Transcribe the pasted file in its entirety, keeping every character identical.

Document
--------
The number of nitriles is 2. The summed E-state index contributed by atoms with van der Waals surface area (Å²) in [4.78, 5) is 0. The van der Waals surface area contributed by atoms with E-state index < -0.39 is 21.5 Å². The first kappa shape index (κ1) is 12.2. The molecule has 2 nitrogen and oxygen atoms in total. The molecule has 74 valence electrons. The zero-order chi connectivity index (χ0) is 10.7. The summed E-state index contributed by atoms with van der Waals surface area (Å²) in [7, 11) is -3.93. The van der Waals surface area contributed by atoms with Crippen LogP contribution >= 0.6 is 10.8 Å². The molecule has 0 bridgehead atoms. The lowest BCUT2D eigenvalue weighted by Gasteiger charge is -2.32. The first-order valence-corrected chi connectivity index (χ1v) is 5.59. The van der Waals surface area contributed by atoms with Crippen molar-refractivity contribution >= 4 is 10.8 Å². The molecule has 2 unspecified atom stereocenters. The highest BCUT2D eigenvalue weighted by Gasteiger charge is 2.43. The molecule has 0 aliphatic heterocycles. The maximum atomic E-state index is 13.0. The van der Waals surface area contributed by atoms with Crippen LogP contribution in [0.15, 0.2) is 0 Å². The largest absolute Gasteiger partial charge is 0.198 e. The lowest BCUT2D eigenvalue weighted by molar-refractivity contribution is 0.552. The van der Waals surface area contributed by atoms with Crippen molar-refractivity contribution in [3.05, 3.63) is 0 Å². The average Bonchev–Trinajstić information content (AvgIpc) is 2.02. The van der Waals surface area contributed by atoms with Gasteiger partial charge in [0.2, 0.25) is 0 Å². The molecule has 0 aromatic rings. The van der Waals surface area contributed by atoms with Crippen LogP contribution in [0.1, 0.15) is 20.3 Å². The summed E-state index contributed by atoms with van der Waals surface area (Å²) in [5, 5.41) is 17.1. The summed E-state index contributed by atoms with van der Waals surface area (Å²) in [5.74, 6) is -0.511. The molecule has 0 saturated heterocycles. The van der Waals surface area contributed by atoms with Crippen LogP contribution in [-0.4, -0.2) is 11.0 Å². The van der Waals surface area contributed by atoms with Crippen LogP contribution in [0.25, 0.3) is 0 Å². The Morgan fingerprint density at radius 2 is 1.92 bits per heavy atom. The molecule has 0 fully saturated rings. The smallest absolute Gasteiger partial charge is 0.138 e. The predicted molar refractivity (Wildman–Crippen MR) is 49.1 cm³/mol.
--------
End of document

The number of nitriles is 2. The summed E-state index contributed by atoms with van der Waals surface area (Å²) in [4.78, 5) is 0. The van der Waals surface area contributed by atoms with E-state index < -0.39 is 21.5 Å². The first kappa shape index (κ1) is 12.2. The molecule has 2 nitrogen and oxygen atoms in total. The molecule has 74 valence electrons. The zero-order chi connectivity index (χ0) is 10.7. The summed E-state index contributed by atoms with van der Waals surface area (Å²) in [7, 11) is -3.93. The van der Waals surface area contributed by atoms with Crippen LogP contribution >= 0.6 is 10.8 Å². The molecule has 0 bridgehead atoms. The lowest BCUT2D eigenvalue weighted by Gasteiger charge is -2.32. The first-order valence-corrected chi connectivity index (χ1v) is 5.59. The van der Waals surface area contributed by atoms with Crippen molar-refractivity contribution >= 4 is 10.8 Å². The molecule has 2 unspecified atom stereocenters. The highest BCUT2D eigenvalue weighted by Gasteiger charge is 2.43. The molecule has 0 aliphatic heterocycles. The maximum atomic E-state index is 13.0. The van der Waals surface area contributed by atoms with Crippen LogP contribution in [0.15, 0.2) is 0 Å². The largest absolute Gasteiger partial charge is 0.198 e. The lowest BCUT2D eigenvalue weighted by molar-refractivity contribution is 0.552. The van der Waals surface area contributed by atoms with Crippen molar-refractivity contribution in [3.05, 3.63) is 0 Å². The average Bonchev–Trinajstić information content (AvgIpc) is 2.02. The van der Waals surface area contributed by atoms with Gasteiger partial charge in [0.2, 0.25) is 0 Å². The molecule has 0 aromatic rings. The van der Waals surface area contributed by atoms with Crippen LogP contribution in [0.1, 0.15) is 20.3 Å². The summed E-state index contributed by atoms with van der Waals surface area (Å²) in [5, 5.41) is 17.1. The summed E-state index contributed by atoms with van der Waals surface area (Å²) in [5.74, 6) is -0.511. The molecule has 0 saturated heterocycles. The van der Waals surface area contributed by atoms with Crippen LogP contribution in [-0.4, -0.2) is 11.0 Å². The van der Waals surface area contributed by atoms with Crippen LogP contribution in [0.25, 0.3) is 0 Å². The Morgan fingerprint density at radius 2 is 1.92 bits per heavy atom. The molecule has 0 fully saturated rings. The smallest absolute Gasteiger partial charge is 0.138 e. The predicted molar refractivity (Wildman–Crippen MR) is 49.1 cm³/mol.